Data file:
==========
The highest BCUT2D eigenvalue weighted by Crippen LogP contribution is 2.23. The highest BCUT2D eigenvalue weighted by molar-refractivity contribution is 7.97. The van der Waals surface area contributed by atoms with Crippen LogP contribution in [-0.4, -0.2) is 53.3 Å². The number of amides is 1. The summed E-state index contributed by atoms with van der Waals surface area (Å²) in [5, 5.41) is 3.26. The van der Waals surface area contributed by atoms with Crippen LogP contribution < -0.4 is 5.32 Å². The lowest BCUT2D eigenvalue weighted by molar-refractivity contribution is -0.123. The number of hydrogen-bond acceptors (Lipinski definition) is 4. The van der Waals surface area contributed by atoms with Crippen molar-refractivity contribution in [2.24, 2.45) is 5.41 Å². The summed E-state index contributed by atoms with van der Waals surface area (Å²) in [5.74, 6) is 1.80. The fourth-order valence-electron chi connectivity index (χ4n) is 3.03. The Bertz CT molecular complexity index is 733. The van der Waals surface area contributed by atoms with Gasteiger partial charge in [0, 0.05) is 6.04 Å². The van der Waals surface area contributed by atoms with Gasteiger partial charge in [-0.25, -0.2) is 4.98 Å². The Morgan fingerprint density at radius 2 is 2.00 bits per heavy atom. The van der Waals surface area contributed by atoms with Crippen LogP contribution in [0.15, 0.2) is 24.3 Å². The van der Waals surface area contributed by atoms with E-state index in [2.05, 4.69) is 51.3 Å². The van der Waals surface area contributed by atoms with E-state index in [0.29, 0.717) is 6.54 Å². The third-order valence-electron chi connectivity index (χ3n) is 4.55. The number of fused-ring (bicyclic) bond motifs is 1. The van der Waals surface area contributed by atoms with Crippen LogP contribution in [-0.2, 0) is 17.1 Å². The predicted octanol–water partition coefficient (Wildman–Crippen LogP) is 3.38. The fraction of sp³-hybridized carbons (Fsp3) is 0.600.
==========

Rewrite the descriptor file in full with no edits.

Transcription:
The highest BCUT2D eigenvalue weighted by Crippen LogP contribution is 2.23. The highest BCUT2D eigenvalue weighted by molar-refractivity contribution is 7.97. The van der Waals surface area contributed by atoms with Crippen LogP contribution in [-0.4, -0.2) is 53.3 Å². The number of amides is 1. The summed E-state index contributed by atoms with van der Waals surface area (Å²) in [5, 5.41) is 3.26. The van der Waals surface area contributed by atoms with Crippen LogP contribution < -0.4 is 5.32 Å². The lowest BCUT2D eigenvalue weighted by molar-refractivity contribution is -0.123. The number of hydrogen-bond acceptors (Lipinski definition) is 4. The van der Waals surface area contributed by atoms with Crippen molar-refractivity contribution in [2.24, 2.45) is 5.41 Å². The summed E-state index contributed by atoms with van der Waals surface area (Å²) in [5.74, 6) is 1.80. The fourth-order valence-electron chi connectivity index (χ4n) is 3.03. The Bertz CT molecular complexity index is 733. The van der Waals surface area contributed by atoms with Gasteiger partial charge in [0, 0.05) is 6.04 Å². The van der Waals surface area contributed by atoms with Gasteiger partial charge in [-0.25, -0.2) is 4.98 Å². The Morgan fingerprint density at radius 2 is 2.00 bits per heavy atom. The van der Waals surface area contributed by atoms with Crippen LogP contribution in [0.15, 0.2) is 24.3 Å². The van der Waals surface area contributed by atoms with E-state index in [2.05, 4.69) is 51.3 Å². The van der Waals surface area contributed by atoms with E-state index in [0.29, 0.717) is 6.54 Å². The third-order valence-electron chi connectivity index (χ3n) is 4.55. The number of fused-ring (bicyclic) bond motifs is 1. The van der Waals surface area contributed by atoms with Crippen LogP contribution in [-0.2, 0) is 17.1 Å². The predicted octanol–water partition coefficient (Wildman–Crippen LogP) is 3.38. The fraction of sp³-hybridized carbons (Fsp3) is 0.600.